Few people would disagree that choice is a good thing.
But we live in an age in which, for many, even buying a coffee or a sandwich is a confusing business, such is the huge range on offer.
And then there are supermarkets – temples to this era of mass consumerism.
Of course, it is right that shoppers should be able to choose between Tesco, Sainsbury’s, Asda, Morrisons and Waitrose, but how many more of these stores can little old Portsea Island sustain?
Which brings us to the question of Pompey, their historic Fratton Park home and the plans by Tesco to build a 24-hour superstore adjacent to the ground.
It’s true, Fratton Park holds a special place in the hearts of generations of Pompey fans.
But the sad fact remains that the stadium is in dire need of repair.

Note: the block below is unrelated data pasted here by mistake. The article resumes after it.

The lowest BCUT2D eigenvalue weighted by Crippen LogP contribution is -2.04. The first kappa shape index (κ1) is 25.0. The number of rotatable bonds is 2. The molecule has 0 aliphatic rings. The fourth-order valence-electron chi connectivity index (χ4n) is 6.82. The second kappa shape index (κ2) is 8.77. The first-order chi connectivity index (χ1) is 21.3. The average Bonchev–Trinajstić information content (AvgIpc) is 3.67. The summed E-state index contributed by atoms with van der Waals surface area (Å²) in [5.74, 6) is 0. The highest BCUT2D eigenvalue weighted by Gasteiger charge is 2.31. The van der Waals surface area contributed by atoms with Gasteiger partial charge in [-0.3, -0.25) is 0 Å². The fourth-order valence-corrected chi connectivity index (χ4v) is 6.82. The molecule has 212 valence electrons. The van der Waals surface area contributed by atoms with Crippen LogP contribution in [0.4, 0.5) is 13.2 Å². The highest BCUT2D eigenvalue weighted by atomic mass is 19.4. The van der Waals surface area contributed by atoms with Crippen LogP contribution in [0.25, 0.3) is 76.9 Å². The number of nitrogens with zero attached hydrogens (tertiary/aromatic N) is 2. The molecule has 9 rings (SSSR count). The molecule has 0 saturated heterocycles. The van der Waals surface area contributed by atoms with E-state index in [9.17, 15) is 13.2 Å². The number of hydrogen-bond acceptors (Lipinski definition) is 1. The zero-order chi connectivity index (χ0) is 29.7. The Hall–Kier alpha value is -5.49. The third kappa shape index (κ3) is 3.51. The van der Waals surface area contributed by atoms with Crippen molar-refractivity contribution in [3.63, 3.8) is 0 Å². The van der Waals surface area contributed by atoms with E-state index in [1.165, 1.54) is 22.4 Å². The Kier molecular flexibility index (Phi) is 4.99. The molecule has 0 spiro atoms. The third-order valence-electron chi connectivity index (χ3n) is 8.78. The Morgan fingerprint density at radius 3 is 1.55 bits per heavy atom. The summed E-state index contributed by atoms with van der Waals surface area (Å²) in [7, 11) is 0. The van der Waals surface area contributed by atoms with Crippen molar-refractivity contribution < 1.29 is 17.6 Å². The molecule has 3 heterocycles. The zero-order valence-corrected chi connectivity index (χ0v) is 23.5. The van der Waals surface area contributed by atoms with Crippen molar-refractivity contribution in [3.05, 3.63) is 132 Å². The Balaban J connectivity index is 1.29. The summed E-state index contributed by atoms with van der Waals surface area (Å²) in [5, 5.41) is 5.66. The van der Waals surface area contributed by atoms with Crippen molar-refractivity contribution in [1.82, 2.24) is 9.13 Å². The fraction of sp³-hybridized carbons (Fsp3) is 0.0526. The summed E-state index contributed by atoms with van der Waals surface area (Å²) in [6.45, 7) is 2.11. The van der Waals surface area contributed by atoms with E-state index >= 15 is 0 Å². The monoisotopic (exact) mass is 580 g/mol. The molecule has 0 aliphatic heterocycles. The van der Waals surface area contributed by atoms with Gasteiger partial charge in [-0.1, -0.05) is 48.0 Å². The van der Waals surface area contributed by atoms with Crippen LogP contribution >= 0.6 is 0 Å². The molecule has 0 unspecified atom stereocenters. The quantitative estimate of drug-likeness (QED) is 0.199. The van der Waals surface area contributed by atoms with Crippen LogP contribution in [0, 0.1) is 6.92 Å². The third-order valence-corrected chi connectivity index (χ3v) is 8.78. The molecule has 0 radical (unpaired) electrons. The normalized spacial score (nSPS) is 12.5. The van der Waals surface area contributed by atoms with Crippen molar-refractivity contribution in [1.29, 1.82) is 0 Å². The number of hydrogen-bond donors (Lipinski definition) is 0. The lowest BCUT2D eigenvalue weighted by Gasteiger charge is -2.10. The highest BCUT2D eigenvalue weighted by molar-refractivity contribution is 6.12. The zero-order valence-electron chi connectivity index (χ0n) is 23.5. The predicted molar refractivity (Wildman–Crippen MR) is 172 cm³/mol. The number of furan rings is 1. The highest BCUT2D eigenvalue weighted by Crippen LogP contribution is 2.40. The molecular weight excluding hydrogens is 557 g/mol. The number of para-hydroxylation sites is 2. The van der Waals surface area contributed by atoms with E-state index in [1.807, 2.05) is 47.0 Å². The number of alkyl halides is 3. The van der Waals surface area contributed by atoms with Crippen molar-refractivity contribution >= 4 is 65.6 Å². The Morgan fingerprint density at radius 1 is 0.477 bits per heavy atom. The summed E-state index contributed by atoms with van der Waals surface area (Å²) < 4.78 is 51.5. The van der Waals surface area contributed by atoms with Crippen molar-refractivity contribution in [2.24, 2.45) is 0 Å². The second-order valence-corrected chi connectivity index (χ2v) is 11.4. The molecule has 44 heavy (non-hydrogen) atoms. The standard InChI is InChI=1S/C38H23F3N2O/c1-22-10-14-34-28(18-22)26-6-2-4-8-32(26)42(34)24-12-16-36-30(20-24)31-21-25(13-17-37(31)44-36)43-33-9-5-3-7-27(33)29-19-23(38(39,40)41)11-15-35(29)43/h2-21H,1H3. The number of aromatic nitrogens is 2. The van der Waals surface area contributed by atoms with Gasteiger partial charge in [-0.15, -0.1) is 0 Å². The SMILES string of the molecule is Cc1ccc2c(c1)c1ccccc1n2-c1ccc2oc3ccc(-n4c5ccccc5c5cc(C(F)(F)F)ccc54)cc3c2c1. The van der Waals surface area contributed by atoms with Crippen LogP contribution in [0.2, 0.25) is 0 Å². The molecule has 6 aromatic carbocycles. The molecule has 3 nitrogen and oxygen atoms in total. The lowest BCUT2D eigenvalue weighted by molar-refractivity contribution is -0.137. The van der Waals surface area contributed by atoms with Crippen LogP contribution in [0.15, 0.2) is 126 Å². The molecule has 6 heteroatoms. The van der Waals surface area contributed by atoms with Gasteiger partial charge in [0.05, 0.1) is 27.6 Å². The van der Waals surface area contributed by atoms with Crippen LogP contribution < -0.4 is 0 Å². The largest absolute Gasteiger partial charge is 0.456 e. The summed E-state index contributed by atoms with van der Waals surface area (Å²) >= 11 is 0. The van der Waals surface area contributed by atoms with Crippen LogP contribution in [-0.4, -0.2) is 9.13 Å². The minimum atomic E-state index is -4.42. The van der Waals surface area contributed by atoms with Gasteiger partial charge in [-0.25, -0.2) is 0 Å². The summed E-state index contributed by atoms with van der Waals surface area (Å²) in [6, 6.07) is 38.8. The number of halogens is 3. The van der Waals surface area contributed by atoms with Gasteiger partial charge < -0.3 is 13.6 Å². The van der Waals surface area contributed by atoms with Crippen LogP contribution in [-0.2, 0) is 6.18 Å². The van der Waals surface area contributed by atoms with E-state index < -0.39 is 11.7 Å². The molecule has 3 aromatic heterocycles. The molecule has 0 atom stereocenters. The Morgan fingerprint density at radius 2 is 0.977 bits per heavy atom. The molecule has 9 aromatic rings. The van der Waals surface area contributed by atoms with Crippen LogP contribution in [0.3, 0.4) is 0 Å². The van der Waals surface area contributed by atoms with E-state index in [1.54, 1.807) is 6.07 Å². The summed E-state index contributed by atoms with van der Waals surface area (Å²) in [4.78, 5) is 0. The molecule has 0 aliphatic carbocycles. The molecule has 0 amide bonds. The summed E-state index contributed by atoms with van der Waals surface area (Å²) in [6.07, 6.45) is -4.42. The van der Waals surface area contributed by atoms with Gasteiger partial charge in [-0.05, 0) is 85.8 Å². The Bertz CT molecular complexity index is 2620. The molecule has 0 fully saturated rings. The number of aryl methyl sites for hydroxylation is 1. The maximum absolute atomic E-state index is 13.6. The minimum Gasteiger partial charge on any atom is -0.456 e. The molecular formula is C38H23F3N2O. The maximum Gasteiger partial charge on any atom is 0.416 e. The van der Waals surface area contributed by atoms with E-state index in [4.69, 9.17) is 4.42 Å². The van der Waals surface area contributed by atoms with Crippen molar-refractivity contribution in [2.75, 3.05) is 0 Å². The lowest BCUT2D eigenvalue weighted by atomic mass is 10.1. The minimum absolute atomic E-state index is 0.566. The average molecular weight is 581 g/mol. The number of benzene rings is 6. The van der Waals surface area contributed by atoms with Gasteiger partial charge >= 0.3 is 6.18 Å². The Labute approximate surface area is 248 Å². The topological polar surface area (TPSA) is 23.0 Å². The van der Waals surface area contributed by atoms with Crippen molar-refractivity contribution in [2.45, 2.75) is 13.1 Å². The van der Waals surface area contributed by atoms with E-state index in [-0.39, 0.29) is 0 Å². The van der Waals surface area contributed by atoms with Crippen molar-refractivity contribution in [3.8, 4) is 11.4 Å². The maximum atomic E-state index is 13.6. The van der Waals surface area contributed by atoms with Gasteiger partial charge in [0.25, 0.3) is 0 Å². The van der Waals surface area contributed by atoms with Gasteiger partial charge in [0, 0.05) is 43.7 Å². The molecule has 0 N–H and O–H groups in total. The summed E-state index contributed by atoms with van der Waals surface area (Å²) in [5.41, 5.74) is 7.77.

As the club has plummeted down the divisions, so revenues have fallen.
And they feel they need to raise cash any way they can.
So they stand to gain a seven-figure sum from landowner Point Estates if Portsmouth City Council grants planning permission for this latest Tesco store.
But what about the impact on the rest of the city?
Apparently the new store would create 300 full and part-time jobs. But what about that company’s city centre store in Crasswell Street? Surely the two, so close together, would not be sustainable?
And there’s the impact on other supermarkets and, perhaps more importantly, the independent traders in the area.
Point Estates has carried out its own retail impact study which admits that some superstores might lose millions if the new Tesco goes ahead.
But in the case of its nearest rival, Asda at Fratton Bridge, it concludes it wouldn’t be adversely affected and that local traders would be ‘largely unaffected’.
Well, they would say that wouldn’t they?
As councillors prepare to scrutinise the plans next week, they might well consider appointing independent consultants to carry out their own assessment.
The results would be most interesting.